From wikipedia: “Severe acute respiratory syndrome coronavirus 2 (SARS-CoV-2) is the strain of coronavirus that causes coronavirus disease 2019 (COVID-19), a respiratory illness. Colloquially known as the coronavirus, it was previously referred to by its provisional name, 2019 novel coronavirus (2019-nCoV).”
According to the World Health Organization (WHO), “coronaviruses are a large family of viruses that cause illness ranging from the common cold to more severe diseases such as MERS and SARS.” As of May 26, 2020, the first case identified in a human is thought to have occurred as early as October 2019 in China. The first official case identified in the United States was in Illinois in January 2020. The confirmed case count in the US exploded over time:
1. By March 1st: 75
2. By April 1st: 220,000
3. By May 1st: 1,130,000
I have created the charts on this webpage using daily values reported by Johns Hopkins University. There are a ton of great sources of data visualizations surrounding this pandemic (see bottom page for my favorite list). Why did I create this page? Put simply, I enjoy creating graphics for better data visualizations. I am NOT an epidemiologist, virologist, health care professional, etc. There are some great ones out there to follow, especially on Twitter. But, the charts I display here are for informational purposes only and should not be used as a basis for any public or pirvate healthcare decisions. For official coronavirus information, please follow your local, state, and government healthcare agencies.
- Confirmed Cases: the Centers for Disease Control & Prevention (CDC) has a few classifications for those with the disease or suspected of carrying. First, there are persons under investigation (PUIs). These are people who have not yet been tested for COVID19 but are suspected of having it. Next, there are presumptive positive cases. And finally, there are confirmed positive cases. The headline number shown in media is typically confirmed cases.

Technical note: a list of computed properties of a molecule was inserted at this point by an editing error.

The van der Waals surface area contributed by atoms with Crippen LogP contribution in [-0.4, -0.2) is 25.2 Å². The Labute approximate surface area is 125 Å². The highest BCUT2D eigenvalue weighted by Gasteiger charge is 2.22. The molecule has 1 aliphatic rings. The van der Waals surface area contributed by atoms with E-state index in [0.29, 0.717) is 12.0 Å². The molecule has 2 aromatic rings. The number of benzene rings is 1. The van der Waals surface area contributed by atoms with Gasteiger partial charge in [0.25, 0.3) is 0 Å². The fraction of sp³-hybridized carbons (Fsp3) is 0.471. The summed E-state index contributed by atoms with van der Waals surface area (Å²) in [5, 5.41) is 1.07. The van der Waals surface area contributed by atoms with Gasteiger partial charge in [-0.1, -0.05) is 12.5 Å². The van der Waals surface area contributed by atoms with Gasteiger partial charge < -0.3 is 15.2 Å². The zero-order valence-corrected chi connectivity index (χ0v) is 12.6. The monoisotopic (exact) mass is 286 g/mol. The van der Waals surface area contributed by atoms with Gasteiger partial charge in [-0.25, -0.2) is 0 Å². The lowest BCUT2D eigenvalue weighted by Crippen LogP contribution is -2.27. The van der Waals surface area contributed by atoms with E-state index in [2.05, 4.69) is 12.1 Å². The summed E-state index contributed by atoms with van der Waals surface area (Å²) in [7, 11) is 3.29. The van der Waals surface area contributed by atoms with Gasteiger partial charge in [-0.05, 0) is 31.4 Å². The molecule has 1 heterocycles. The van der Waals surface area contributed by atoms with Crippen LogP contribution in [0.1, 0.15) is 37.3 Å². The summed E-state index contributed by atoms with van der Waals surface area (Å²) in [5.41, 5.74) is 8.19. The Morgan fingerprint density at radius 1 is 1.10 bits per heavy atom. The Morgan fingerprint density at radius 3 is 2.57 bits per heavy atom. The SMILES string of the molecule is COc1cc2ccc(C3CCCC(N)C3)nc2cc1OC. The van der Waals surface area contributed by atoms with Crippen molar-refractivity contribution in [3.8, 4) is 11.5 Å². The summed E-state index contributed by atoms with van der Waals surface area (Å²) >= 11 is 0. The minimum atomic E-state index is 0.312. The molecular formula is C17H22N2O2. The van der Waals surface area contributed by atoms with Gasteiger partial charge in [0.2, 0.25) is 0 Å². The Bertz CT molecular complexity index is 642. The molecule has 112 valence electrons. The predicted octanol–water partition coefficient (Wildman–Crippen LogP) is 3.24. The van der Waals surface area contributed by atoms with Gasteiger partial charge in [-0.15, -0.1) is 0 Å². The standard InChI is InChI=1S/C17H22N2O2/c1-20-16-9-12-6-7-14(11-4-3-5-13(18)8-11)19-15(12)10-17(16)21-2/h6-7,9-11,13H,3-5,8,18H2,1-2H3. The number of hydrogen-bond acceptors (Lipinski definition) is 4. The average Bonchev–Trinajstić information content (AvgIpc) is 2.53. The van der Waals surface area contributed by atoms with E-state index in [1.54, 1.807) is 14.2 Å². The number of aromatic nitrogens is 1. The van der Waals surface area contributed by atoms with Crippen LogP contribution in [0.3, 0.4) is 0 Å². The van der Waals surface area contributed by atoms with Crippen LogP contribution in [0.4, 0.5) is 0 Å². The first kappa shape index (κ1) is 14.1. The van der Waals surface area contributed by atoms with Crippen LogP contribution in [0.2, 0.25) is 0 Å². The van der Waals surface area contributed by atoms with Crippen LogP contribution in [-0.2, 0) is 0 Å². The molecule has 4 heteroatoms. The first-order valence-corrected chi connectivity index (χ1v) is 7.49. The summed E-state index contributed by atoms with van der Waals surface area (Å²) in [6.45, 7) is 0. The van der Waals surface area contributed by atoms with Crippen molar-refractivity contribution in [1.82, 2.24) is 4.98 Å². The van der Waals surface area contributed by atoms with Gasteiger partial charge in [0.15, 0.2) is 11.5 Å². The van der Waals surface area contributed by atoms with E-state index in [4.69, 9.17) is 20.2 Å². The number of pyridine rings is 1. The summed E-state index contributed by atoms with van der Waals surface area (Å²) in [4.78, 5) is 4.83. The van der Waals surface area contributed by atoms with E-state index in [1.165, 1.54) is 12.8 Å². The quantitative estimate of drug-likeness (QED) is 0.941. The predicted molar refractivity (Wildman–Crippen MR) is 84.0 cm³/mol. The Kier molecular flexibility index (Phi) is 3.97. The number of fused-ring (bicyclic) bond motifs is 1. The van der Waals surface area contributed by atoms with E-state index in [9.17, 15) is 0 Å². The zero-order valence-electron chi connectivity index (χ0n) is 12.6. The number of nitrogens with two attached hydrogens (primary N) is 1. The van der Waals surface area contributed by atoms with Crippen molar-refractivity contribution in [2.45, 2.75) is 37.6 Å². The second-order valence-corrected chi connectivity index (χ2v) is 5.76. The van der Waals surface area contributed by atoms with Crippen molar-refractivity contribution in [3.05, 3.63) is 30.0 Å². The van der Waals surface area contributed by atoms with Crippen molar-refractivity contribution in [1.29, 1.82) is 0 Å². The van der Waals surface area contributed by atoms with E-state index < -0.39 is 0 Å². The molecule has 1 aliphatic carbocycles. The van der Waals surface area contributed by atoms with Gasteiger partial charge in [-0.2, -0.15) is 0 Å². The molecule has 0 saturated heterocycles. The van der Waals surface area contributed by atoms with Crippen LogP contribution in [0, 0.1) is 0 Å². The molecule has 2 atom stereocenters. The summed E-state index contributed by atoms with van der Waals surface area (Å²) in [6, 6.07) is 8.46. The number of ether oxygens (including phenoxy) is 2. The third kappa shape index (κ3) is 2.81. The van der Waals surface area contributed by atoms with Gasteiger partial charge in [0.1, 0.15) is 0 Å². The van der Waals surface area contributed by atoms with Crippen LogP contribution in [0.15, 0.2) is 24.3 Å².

- Recovered Cases: recovery numbers, when displayed here, are only estimates based on assumptions about hospitalizations and recovery times, and they can change as more information becomes available. People are indeed recovering from this virus. But, without the ability to accurately retest the entire population for the virus or the virus’ antibodies, the only way to get a true recovery number would be to follow up with all the patients to see how they’re doing. That would require significant resources that are being directed toward contact tracing, health experts say.
How is the country recovering after states have begun opening back up from lockdowns? Here are a couple of metrics that may provide early indicators on the health of the recovery.
Coronavirus resources I follow:
. Johns Hopkins University
. Centers for Disease Control & Prevention
. World Health Organization
. Information is Beautiful
. Our World In Data
. Testing via Covid Tracking Project
. Texas Medical Center
Economic data that may be an early indicator on the health of the coronavirus recovery:
. Total Traveler Throughput from the Transportation Security Administration
. Apple Mobility
Page last updated: May 26, 2020 at 9:00am